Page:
If you are a Louisiana entrepreneur starting a new business, you probably want to lease the property where your new company will do business rather than going to the expense of purchasing that property. You may have had experience with residential leases in the past, but if this is your first experience with entering into a commercial lease, there are several things you need to know.
Most people in Louisiana long for and plan for the day they can buy their first home. Owning real estate is one of the most important rights and freedoms America has to offer. Property ownership not only enhances self esteem, but also provides a permanent place for a family to live, grow and thrive.
When you are buying a piece of real estate in Louisiana, you should carefully evaluate and review any potential easements that may exist on the property. Even if you have bought and sold other properties in the past, you will want to know about some of the pitfalls of relying on preliminary title reports for all of the documentation and information related to an easement.
Real estate owners in Louisiana may someday have use for an easement. There are many different situations that easements may apply to, but what exactly are they? How do they impact real estate or land owners like you, and how can you use them to your advantage?
Louisiana residents like yourself may need a little help when it comes to dealing with real estate law, which can be complex and full of terms that don't come up in any other situation. We at Lundy, Lundy, Soileau & South, LLP., work to bring clarity to the situation, defining potentially complex terms and providing insight where needed.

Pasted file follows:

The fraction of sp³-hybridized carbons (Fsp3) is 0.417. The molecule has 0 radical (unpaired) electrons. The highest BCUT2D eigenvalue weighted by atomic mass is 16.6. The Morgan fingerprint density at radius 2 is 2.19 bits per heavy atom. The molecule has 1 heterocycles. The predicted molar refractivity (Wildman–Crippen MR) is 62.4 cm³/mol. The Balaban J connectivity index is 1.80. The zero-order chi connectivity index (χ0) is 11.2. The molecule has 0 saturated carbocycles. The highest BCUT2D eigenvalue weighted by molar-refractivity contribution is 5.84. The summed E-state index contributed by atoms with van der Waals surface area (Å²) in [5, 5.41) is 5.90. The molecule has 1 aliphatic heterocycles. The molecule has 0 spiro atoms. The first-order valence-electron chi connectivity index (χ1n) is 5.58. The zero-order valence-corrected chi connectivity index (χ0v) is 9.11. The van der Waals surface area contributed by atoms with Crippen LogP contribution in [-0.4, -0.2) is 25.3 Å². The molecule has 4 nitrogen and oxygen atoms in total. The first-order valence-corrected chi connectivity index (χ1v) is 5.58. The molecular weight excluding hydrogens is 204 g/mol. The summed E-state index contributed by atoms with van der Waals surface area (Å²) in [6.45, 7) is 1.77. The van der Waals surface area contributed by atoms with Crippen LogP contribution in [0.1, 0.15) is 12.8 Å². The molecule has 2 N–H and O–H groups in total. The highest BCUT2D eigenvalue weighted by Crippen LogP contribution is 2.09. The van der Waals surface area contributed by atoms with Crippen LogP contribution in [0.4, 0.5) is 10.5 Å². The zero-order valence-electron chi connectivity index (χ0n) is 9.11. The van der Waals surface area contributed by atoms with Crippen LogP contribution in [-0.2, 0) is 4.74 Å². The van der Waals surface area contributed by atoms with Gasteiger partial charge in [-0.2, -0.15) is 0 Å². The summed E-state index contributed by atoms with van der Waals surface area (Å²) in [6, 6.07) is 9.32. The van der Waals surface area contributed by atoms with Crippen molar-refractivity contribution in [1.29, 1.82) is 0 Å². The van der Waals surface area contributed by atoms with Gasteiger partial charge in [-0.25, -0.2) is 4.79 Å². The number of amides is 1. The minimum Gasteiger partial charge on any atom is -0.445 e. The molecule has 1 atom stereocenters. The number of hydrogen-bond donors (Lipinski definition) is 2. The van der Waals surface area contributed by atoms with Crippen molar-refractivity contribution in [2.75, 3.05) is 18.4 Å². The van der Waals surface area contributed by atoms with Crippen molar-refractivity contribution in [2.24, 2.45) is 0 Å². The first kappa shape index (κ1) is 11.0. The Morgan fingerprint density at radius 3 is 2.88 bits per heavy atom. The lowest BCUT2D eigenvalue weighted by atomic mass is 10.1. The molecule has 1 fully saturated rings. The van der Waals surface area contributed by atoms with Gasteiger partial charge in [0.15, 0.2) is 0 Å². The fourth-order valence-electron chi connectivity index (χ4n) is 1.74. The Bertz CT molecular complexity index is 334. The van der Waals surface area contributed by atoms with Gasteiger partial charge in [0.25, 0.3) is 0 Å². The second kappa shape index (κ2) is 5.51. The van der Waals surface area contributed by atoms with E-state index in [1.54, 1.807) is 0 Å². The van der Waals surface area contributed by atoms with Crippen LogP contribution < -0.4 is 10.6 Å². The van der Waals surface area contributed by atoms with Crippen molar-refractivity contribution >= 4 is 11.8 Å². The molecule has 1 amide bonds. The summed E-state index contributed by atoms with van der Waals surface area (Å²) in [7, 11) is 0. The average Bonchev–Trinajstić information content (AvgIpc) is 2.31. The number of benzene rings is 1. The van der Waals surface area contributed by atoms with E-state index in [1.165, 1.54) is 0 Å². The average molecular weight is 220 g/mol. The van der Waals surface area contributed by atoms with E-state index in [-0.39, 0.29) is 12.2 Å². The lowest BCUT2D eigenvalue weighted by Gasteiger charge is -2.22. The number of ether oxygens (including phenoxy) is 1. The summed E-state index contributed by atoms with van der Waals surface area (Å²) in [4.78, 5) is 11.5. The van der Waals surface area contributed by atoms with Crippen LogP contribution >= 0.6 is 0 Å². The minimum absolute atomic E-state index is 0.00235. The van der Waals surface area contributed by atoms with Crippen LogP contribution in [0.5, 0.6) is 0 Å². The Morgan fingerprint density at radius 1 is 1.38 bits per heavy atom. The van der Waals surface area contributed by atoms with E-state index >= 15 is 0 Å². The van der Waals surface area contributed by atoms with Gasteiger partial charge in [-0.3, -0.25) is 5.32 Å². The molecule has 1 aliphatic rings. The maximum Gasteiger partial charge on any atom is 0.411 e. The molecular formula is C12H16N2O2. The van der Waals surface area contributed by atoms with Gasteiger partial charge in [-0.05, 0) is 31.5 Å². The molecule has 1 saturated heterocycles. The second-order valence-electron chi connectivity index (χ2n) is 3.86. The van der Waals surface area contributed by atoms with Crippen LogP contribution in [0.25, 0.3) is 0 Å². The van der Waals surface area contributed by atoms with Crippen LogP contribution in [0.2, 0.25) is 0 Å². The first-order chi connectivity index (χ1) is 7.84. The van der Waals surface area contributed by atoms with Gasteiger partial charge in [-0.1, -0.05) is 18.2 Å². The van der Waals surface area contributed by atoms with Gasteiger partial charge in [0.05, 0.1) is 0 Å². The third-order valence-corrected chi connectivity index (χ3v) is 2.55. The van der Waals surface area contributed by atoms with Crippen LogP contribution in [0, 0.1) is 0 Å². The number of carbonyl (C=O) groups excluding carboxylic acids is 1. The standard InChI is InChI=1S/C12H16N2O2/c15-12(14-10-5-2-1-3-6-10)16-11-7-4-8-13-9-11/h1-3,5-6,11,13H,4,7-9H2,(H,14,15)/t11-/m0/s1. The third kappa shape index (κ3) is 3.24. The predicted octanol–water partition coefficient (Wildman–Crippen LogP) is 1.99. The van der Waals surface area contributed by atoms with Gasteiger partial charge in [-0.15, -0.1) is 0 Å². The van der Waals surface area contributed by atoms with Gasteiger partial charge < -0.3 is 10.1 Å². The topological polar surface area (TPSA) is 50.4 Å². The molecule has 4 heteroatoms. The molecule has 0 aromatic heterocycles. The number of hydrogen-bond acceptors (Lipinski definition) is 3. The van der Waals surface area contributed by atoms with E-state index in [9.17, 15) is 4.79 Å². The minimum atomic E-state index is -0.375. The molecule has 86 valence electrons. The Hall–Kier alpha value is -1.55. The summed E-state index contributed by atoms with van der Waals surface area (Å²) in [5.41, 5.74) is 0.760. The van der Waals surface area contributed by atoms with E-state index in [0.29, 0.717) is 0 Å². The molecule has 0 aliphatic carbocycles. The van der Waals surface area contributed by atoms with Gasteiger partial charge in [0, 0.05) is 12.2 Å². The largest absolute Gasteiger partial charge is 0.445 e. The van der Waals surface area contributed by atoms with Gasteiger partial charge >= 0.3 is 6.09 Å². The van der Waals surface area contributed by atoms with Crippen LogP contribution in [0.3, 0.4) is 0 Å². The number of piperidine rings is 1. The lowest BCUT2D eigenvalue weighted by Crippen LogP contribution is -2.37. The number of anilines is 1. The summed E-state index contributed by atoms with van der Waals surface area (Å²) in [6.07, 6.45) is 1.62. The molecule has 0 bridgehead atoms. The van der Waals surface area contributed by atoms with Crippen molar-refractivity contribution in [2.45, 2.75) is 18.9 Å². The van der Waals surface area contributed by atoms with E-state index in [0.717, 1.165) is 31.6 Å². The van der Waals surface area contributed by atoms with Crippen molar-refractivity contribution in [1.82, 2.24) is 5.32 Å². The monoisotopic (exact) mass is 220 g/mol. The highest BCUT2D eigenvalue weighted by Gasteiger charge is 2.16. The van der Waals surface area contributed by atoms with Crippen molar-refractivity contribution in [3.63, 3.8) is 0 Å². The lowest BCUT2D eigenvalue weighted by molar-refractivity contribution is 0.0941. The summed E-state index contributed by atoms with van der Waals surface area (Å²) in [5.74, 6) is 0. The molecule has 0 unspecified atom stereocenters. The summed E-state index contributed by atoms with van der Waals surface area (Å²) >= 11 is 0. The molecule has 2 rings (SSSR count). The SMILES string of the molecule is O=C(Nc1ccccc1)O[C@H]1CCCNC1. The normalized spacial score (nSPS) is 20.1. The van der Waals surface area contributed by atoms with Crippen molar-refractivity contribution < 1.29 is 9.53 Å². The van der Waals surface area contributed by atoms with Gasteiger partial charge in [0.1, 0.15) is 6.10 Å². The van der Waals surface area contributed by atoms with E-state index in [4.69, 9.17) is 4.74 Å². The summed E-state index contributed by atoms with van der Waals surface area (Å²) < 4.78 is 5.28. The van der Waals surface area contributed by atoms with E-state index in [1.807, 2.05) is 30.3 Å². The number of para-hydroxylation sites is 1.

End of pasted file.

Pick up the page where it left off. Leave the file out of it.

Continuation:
There are many reasons you could want to make a major purchase about the same time you buy a home. Perhaps most obvious, you see a piece of art or furniture that would look perfect in the home you want. In other cases, you may have also been saving for a new car, or decide to get a car if your home purchase expense is lower than you expected.
A home is supposed to be a person's castle, but for many in Louisiana living in homeowners' associations or other managed properties or communities, home is a place regulated by a long list of regulations. Adding a new fence or a unique mailbox could put a homeowner at risk of ending up on the wrong end of a dispute with the association.
A bill in the Louisiana senate is trying to ban affordable housing mandates in real estate developments. According to The Times-Picayune, rising rents in new Orleans lead to a city ordinance for “inclusionary zoning” that would require 12 percent of condos or apartments to sell or rent for lower than market rate. This bill, which was approved by the Senate, will prevent that city ordinance from taking effect for fear that it will halt development.
For those looking to buy a home in St. Charles, one of the main advantages of ownership that they likely hope to enjoy is the freedom to do what they want with their property. While most may understand that zoning laws and city ordinances mean that home modifications must be within reason, many new homebuyers still likely believe they have full control over landscaping as well as interior and exterior design decisions. However, that may not be true in some cases.
Your home may be the biggest investment you ever make. If you are looking for your dream home, you could stay there forever and end up paying principal and interest for up to 30 years. When you apply for a loan, your credit score can directly affect your ability to borrow the money you need, and it may increase the interest rate you pay each month, increasing the actual price of your house by hundreds of thousands of dollars.